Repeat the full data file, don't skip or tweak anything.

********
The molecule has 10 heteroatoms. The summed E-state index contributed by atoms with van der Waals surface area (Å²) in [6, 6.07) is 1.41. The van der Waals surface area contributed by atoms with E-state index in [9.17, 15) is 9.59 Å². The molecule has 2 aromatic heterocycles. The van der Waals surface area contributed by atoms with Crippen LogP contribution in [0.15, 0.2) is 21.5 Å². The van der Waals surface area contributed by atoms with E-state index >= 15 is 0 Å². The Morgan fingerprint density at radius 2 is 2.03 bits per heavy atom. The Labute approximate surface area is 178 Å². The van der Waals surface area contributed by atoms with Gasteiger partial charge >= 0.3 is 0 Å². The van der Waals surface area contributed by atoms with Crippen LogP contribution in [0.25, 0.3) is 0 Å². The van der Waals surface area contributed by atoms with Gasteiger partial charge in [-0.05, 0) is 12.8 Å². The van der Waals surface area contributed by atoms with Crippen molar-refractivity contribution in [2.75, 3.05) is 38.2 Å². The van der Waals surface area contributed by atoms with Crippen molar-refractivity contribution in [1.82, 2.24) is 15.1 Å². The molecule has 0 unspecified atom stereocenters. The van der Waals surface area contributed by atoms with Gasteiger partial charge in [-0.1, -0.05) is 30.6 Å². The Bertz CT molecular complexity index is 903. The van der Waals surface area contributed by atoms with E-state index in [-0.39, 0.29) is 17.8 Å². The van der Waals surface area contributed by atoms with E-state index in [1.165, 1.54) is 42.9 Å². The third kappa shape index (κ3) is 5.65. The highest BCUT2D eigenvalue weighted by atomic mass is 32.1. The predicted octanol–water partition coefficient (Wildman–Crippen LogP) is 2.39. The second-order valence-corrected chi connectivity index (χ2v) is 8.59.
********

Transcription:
The molecule has 10 heteroatoms. The summed E-state index contributed by atoms with van der Waals surface area (Å²) in [6, 6.07) is 1.41. The van der Waals surface area contributed by atoms with E-state index in [9.17, 15) is 9.59 Å². The molecule has 2 aromatic heterocycles. The van der Waals surface area contributed by atoms with Crippen LogP contribution in [0.15, 0.2) is 21.5 Å². The van der Waals surface area contributed by atoms with E-state index >= 15 is 0 Å². The Morgan fingerprint density at radius 2 is 2.03 bits per heavy atom. The Labute approximate surface area is 178 Å². The van der Waals surface area contributed by atoms with Gasteiger partial charge >= 0.3 is 0 Å². The van der Waals surface area contributed by atoms with Crippen LogP contribution in [0.25, 0.3) is 0 Å². The van der Waals surface area contributed by atoms with Gasteiger partial charge in [-0.05, 0) is 12.8 Å². The van der Waals surface area contributed by atoms with Crippen molar-refractivity contribution in [2.75, 3.05) is 38.2 Å². The van der Waals surface area contributed by atoms with Crippen molar-refractivity contribution in [1.82, 2.24) is 15.1 Å². The molecule has 0 unspecified atom stereocenters. The van der Waals surface area contributed by atoms with Gasteiger partial charge in [-0.1, -0.05) is 30.6 Å². The Bertz CT molecular complexity index is 903. The van der Waals surface area contributed by atoms with E-state index in [-0.39, 0.29) is 17.8 Å². The van der Waals surface area contributed by atoms with E-state index in [1.165, 1.54) is 42.9 Å². The third kappa shape index (κ3) is 5.65. The highest BCUT2D eigenvalue weighted by atomic mass is 32.1. The predicted octanol–water partition coefficient (Wildman–Crippen LogP) is 2.39. The second-order valence-corrected chi connectivity index (χ2v) is 8.59.